US intelligence leaker Edward Snowden on Wednesday failed to emerge from his month-long stay in a Moscow airport transit zone, despite expectations he had finally received permission from the authorities to enter Russia.
Hordes of media descended on Moscow's Sheremetyevo airport after reports that Snowden, who has applied for asylum in Russia, had received the document allowing him to formally cross the Russian border.
But pro-Kremlin lawyer Anatoly Kucherena, who has been helping the American fugitive with his asylum request and met Snowden today, appeared before the press without the world's most famous fugitive.
"As of today, this document (allowing him to leave) has not yet been given (to him)," Kucherena told reporters.
"This is the first such situation in Russia," the lawyer said, explaining the long-drawn-out legal process.
The confusion comes at a sensitive time for Moscow's relations with Washington, which wants to prosecute the former National Security Agency (NSA) employee on espionage charges for revealing a vast spying programme.
The White House said after Kucherena's comments that it wanted "clarity" on Snowden's status.
"No one has refused Edward anything but unfortunately the situation that has developed is really not standard for Russia," said Kucherena.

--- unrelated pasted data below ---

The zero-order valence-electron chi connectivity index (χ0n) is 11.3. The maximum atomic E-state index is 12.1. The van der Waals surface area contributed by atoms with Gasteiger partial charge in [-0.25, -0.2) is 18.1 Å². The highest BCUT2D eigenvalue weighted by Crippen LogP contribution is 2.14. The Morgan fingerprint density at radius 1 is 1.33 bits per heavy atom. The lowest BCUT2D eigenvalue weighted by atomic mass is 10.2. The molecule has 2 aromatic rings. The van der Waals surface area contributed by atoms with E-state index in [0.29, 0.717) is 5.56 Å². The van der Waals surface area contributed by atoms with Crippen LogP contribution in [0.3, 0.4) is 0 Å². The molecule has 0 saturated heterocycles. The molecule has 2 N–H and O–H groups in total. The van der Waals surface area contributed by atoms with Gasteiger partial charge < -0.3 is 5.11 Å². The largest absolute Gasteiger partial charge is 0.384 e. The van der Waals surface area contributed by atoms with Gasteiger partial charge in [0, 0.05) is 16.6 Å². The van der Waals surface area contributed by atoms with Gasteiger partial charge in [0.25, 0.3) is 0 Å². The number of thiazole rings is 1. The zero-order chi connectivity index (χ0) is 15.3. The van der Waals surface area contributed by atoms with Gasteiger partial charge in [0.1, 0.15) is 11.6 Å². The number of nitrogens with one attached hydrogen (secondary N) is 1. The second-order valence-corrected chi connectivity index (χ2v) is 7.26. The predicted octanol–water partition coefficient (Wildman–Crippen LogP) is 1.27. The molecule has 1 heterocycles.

"You need to take into consideration our bureaucracy," he said, adding that the state migration service confirmed to Kucherena that the documents were "under consideration."
"He is here, he lives here. He is here at the transit zone," he said, adding that the question of when Snowden would leave the airport was so far "undecided".
Last week Snowden had applied for temporary asylum in Russia and was set this week to receive a document allowing him to formally cross the border while his asylum request was being processed.
Earlier in the day, all three Russian news agencies said that Snowden was set today to receive a document that would allow him to leave the transit zone where he has been marooned since arriving from Hong Kong as a transit passenger on June 23.
There was no explanation for why the plan appeared to have been thwarted at the last minute.